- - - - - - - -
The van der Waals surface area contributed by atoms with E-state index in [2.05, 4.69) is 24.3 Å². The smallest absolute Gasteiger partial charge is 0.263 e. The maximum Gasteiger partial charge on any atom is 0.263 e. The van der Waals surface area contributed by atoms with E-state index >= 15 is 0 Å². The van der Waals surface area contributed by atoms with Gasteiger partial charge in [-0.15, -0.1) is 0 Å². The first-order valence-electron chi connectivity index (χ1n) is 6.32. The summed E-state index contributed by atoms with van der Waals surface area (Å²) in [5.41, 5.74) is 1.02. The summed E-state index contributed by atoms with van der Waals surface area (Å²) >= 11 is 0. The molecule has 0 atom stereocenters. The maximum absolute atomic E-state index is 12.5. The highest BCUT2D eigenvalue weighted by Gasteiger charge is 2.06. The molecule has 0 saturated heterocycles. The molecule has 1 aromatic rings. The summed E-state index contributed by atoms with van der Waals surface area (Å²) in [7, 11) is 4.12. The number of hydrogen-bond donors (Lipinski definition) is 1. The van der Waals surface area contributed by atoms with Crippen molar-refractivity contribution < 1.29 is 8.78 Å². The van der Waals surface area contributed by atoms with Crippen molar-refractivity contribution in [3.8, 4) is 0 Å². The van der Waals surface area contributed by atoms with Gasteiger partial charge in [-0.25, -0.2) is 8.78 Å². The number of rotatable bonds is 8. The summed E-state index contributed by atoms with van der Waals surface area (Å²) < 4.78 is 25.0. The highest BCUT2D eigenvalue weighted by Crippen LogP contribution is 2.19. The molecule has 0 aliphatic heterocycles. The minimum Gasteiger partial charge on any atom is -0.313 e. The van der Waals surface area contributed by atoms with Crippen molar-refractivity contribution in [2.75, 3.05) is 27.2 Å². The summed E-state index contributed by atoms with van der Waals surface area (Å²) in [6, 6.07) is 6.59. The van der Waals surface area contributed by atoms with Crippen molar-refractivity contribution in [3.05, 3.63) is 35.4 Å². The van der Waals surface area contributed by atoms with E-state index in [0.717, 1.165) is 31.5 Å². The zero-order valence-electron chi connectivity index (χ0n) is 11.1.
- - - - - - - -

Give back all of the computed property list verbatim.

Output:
The van der Waals surface area contributed by atoms with E-state index in [2.05, 4.69) is 24.3 Å². The smallest absolute Gasteiger partial charge is 0.263 e. The maximum Gasteiger partial charge on any atom is 0.263 e. The van der Waals surface area contributed by atoms with E-state index >= 15 is 0 Å². The van der Waals surface area contributed by atoms with Gasteiger partial charge in [-0.15, -0.1) is 0 Å². The first-order valence-electron chi connectivity index (χ1n) is 6.32. The summed E-state index contributed by atoms with van der Waals surface area (Å²) in [5.41, 5.74) is 1.02. The summed E-state index contributed by atoms with van der Waals surface area (Å²) >= 11 is 0. The molecule has 0 atom stereocenters. The maximum absolute atomic E-state index is 12.5. The highest BCUT2D eigenvalue weighted by Gasteiger charge is 2.06. The molecule has 0 saturated heterocycles. The molecule has 1 aromatic rings. The summed E-state index contributed by atoms with van der Waals surface area (Å²) in [7, 11) is 4.12. The number of hydrogen-bond donors (Lipinski definition) is 1. The van der Waals surface area contributed by atoms with Crippen molar-refractivity contribution < 1.29 is 8.78 Å². The van der Waals surface area contributed by atoms with Crippen molar-refractivity contribution in [3.8, 4) is 0 Å². The van der Waals surface area contributed by atoms with Gasteiger partial charge in [-0.25, -0.2) is 8.78 Å². The number of rotatable bonds is 8. The summed E-state index contributed by atoms with van der Waals surface area (Å²) < 4.78 is 25.0. The highest BCUT2D eigenvalue weighted by Crippen LogP contribution is 2.19. The molecule has 0 aliphatic heterocycles. The minimum Gasteiger partial charge on any atom is -0.313 e. The van der Waals surface area contributed by atoms with Crippen molar-refractivity contribution in [2.75, 3.05) is 27.2 Å². The summed E-state index contributed by atoms with van der Waals surface area (Å²) in [6, 6.07) is 6.59. The van der Waals surface area contributed by atoms with Crippen molar-refractivity contribution in [3.05, 3.63) is 35.4 Å². The van der Waals surface area contributed by atoms with E-state index in [0.717, 1.165) is 31.5 Å². The zero-order valence-electron chi connectivity index (χ0n) is 11.1.